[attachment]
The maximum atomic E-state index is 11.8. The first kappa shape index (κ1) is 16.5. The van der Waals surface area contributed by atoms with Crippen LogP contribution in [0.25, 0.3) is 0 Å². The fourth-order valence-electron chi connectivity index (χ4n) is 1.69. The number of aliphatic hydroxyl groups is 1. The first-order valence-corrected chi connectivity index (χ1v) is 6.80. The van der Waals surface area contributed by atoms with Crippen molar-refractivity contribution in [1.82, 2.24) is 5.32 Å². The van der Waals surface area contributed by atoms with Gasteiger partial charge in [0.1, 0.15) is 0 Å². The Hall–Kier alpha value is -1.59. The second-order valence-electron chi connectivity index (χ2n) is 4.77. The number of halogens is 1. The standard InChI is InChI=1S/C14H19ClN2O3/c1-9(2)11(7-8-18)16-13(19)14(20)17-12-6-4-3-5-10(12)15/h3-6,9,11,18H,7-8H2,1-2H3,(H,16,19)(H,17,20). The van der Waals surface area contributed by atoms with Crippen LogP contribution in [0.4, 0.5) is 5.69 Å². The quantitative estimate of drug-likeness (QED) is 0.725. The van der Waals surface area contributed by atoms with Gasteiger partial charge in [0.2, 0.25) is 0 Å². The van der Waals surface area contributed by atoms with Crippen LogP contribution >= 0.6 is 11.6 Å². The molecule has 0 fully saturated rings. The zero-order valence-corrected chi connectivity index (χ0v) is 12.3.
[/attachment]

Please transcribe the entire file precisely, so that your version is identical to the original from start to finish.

The maximum atomic E-state index is 11.8. The first kappa shape index (κ1) is 16.5. The van der Waals surface area contributed by atoms with Crippen LogP contribution in [0.25, 0.3) is 0 Å². The fourth-order valence-electron chi connectivity index (χ4n) is 1.69. The number of aliphatic hydroxyl groups is 1. The first-order valence-corrected chi connectivity index (χ1v) is 6.80. The van der Waals surface area contributed by atoms with Crippen molar-refractivity contribution in [1.82, 2.24) is 5.32 Å². The van der Waals surface area contributed by atoms with Gasteiger partial charge in [0.1, 0.15) is 0 Å². The Hall–Kier alpha value is -1.59. The second-order valence-electron chi connectivity index (χ2n) is 4.77. The number of halogens is 1. The standard InChI is InChI=1S/C14H19ClN2O3/c1-9(2)11(7-8-18)16-13(19)14(20)17-12-6-4-3-5-10(12)15/h3-6,9,11,18H,7-8H2,1-2H3,(H,16,19)(H,17,20). The van der Waals surface area contributed by atoms with Crippen LogP contribution in [0.4, 0.5) is 5.69 Å². The quantitative estimate of drug-likeness (QED) is 0.725. The van der Waals surface area contributed by atoms with Gasteiger partial charge in [0.2, 0.25) is 0 Å². The van der Waals surface area contributed by atoms with Crippen LogP contribution >= 0.6 is 11.6 Å². The molecule has 0 fully saturated rings. The zero-order valence-corrected chi connectivity index (χ0v) is 12.3.